For Immediate Release: August 28, 2013
Media Contact: Kelly M. Kell - 916-654-4989
Latest Energy Commission Research Awards
Aimed at Achieving California's Clean Energy Goals
Key Projects Designed to Address Gaps to Advance
Improvements in Alternative Vehicles, Energy Efficiency
SACRAMENTO - Several California businesses and universities will soon embark on projects to help the State of California reach its clean energy goals thanks to research and development grants awarded by the California Energy Commission.
The awards are part of the Energy Commission's Energy Innovations Small Grant (EISG) Program and build on efforts to improve the quality of life in California by bringing environmentally safe, reliable, and affordable energy services and products to the marketplace.
"Research is the science of innovation," said Energy Commission Chair Robert B. Weisenmiller. "For more than a decade the Energy Commission has invested in R&D projects that support the state's clean energy goals and grow our economy. Since 2000, the Energy Innovation Small Grant program has driven more than $1.8 billion in follow-on investment, including $1.65 billion from the private sector. For every dollar the Energy Commission invested in EISG innovations, investors matched it with $50 in funding."
A total of 13 companies will receive grants worth $1.2 million to conduct research on proof-of-concept technologies. A handful of awards are designed to help overcome barriers in the adoption of alternative vehicles and fuels, as well as challenges in advancing improvements in energy efficiency:
Ma Yanbao, a researcher at the University of California (UC), Merced will receive $95,000 to increase electric vehicle (EV) battery life and Hengbing Zhao of UC Davis will receive $94,917 to build the first solar powered EV charging station that includes battery storage and weather forecasting abilities. The projects encourage the development and use of new technologies, and alternative and renewable fuels, to help the state meet its climate-change goals.
Chang Cha of CHA Corporation, based in Sacramento County, will receive $95,000 to efficiently and cost-effectively produce hydrogen fuel from natural gas for hydrogen fuel cell vehicles. These vehicles are expected to play an important role in reducing California's greenhouse gas emissions, and in advancing the Governor's Zero Emission Vehicles (ZEV) Action Plan goals of establishing enough infrastructure to support 1 million ZEV vehicles by 2020, with a goal of having 1.5 million ZEV vehicles on the roadways by 2025. Big-name car companies are taking notice of ZEVS, with Toyota recently announcing plans to roll out a fuel cell sedan in 2015.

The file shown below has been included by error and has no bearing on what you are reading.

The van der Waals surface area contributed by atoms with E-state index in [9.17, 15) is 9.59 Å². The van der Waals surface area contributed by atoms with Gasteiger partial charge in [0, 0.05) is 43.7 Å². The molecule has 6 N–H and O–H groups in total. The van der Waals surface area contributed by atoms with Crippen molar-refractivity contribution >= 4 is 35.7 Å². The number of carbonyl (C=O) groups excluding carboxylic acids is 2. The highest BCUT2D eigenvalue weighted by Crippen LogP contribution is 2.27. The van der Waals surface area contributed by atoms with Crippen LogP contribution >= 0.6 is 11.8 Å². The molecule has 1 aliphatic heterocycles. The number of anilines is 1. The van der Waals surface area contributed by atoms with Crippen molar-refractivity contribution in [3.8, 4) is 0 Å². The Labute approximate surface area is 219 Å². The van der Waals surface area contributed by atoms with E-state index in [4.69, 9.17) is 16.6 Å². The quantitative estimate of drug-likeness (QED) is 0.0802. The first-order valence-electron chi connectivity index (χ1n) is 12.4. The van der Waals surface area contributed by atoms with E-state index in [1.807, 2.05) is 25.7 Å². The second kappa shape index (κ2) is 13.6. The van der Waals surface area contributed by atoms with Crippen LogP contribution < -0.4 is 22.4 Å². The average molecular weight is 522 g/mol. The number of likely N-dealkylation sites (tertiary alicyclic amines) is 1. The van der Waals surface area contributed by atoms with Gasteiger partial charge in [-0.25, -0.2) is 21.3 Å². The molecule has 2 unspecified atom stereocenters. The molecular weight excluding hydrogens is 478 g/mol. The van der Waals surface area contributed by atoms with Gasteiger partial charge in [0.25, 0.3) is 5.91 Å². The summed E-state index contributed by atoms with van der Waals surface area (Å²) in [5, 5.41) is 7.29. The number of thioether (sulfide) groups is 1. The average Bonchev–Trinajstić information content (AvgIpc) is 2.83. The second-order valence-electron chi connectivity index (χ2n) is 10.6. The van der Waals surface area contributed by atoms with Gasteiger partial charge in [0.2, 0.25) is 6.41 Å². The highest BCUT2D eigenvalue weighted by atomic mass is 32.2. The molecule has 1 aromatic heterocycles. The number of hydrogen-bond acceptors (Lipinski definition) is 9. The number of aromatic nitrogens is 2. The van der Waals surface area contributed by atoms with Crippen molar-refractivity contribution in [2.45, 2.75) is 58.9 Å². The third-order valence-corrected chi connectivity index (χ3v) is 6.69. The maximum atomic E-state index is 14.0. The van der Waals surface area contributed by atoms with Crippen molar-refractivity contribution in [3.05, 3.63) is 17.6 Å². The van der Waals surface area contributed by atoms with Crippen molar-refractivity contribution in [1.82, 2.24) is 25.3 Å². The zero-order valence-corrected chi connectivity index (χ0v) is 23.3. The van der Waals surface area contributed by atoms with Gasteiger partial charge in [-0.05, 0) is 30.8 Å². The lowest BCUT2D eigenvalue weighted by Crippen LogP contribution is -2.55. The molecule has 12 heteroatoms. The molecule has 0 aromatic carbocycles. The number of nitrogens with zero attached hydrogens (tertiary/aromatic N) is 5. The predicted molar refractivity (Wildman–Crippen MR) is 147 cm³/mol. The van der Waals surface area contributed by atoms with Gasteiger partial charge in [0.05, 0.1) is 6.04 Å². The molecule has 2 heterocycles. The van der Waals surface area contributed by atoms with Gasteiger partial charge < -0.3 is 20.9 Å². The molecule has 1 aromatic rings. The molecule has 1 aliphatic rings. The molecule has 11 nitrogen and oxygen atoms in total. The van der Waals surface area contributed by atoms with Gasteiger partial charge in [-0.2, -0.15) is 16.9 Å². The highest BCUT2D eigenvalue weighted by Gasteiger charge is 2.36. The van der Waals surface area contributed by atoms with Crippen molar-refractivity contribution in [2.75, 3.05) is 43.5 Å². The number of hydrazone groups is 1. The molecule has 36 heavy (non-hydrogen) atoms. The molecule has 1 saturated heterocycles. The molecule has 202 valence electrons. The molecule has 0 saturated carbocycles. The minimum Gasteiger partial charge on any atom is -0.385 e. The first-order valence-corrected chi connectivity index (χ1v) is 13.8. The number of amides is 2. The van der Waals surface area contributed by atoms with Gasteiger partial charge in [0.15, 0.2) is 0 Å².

Researcher Robert Howard Grubbs of the California Institute of Technology, located in Pasadena, will receive $95,000 to develop window coatings that reflect sunlight and keep buildings cooler and UC Los Angeles researcher Diana Huffaker will receive $95,000 to study a device that can convert waste heat from buildings into power. Reducing building energy consumption not only saves consumers money but also avoids the need to build costly power plants.
EISG program funding comes from the Energy Commission's Research and Development Program. It provides up to $95,000 for hardware projects and up to $50,000 for modeling concepts. Funding is awarded to small businesses, non-profit organizations, individuals, and academic institutions and used to conduct research establishing the feasibility of new, innovative energy concepts.
Funds will be paid to the grantees once invoices are reviewed and approved.
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The California Energy Commission is the state's primary energy policy and planning agency. Created by the Legislature in 1974 and located in Sacramento, six basic responsibilities guide the Energy Commission as it sets state energy policy: forecasting future energy needs; licensing thermal power plants 50 megawatts or larger; promoting energy efficiency and conservation by setting the state's appliance and building efficiency standards; supporting public interest energy research that advances energy science and technology through research, development, and demonstration programs; developing renewable energy resources and alternative renewable energy technologies for buildings, industry and transportation; planning for and directing state response to energy emergencies.
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